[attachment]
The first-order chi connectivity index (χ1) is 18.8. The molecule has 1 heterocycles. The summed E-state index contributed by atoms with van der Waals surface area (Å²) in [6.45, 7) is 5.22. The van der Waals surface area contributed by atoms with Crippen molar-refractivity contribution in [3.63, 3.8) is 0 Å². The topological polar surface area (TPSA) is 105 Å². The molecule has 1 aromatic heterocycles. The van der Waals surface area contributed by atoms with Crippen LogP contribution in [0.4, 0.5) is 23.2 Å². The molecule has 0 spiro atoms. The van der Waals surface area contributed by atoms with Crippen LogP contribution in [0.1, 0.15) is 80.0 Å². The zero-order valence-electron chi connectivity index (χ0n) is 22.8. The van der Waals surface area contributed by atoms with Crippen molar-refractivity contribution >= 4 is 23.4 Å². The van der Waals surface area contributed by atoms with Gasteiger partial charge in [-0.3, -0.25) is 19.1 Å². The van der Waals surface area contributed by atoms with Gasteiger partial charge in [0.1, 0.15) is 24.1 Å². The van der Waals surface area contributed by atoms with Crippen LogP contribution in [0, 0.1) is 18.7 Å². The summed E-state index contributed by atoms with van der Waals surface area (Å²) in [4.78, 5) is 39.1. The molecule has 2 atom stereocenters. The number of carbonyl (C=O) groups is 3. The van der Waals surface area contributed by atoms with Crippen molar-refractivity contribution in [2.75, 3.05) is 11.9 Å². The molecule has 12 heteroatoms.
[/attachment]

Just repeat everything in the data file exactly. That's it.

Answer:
The first-order chi connectivity index (χ1) is 18.8. The molecule has 1 heterocycles. The summed E-state index contributed by atoms with van der Waals surface area (Å²) in [6.45, 7) is 5.22. The van der Waals surface area contributed by atoms with Crippen molar-refractivity contribution in [3.63, 3.8) is 0 Å². The topological polar surface area (TPSA) is 105 Å². The molecule has 1 aromatic heterocycles. The van der Waals surface area contributed by atoms with Crippen LogP contribution in [0.4, 0.5) is 23.2 Å². The molecule has 0 spiro atoms. The van der Waals surface area contributed by atoms with Crippen LogP contribution in [0.1, 0.15) is 80.0 Å². The zero-order valence-electron chi connectivity index (χ0n) is 22.8. The van der Waals surface area contributed by atoms with Crippen molar-refractivity contribution >= 4 is 23.4 Å². The van der Waals surface area contributed by atoms with Gasteiger partial charge in [-0.3, -0.25) is 19.1 Å². The van der Waals surface area contributed by atoms with Gasteiger partial charge in [0.1, 0.15) is 24.1 Å². The van der Waals surface area contributed by atoms with Crippen LogP contribution in [0, 0.1) is 18.7 Å². The summed E-state index contributed by atoms with van der Waals surface area (Å²) in [4.78, 5) is 39.1. The molecule has 2 atom stereocenters. The number of carbonyl (C=O) groups is 3. The van der Waals surface area contributed by atoms with Crippen molar-refractivity contribution in [2.75, 3.05) is 11.9 Å². The molecule has 12 heteroatoms.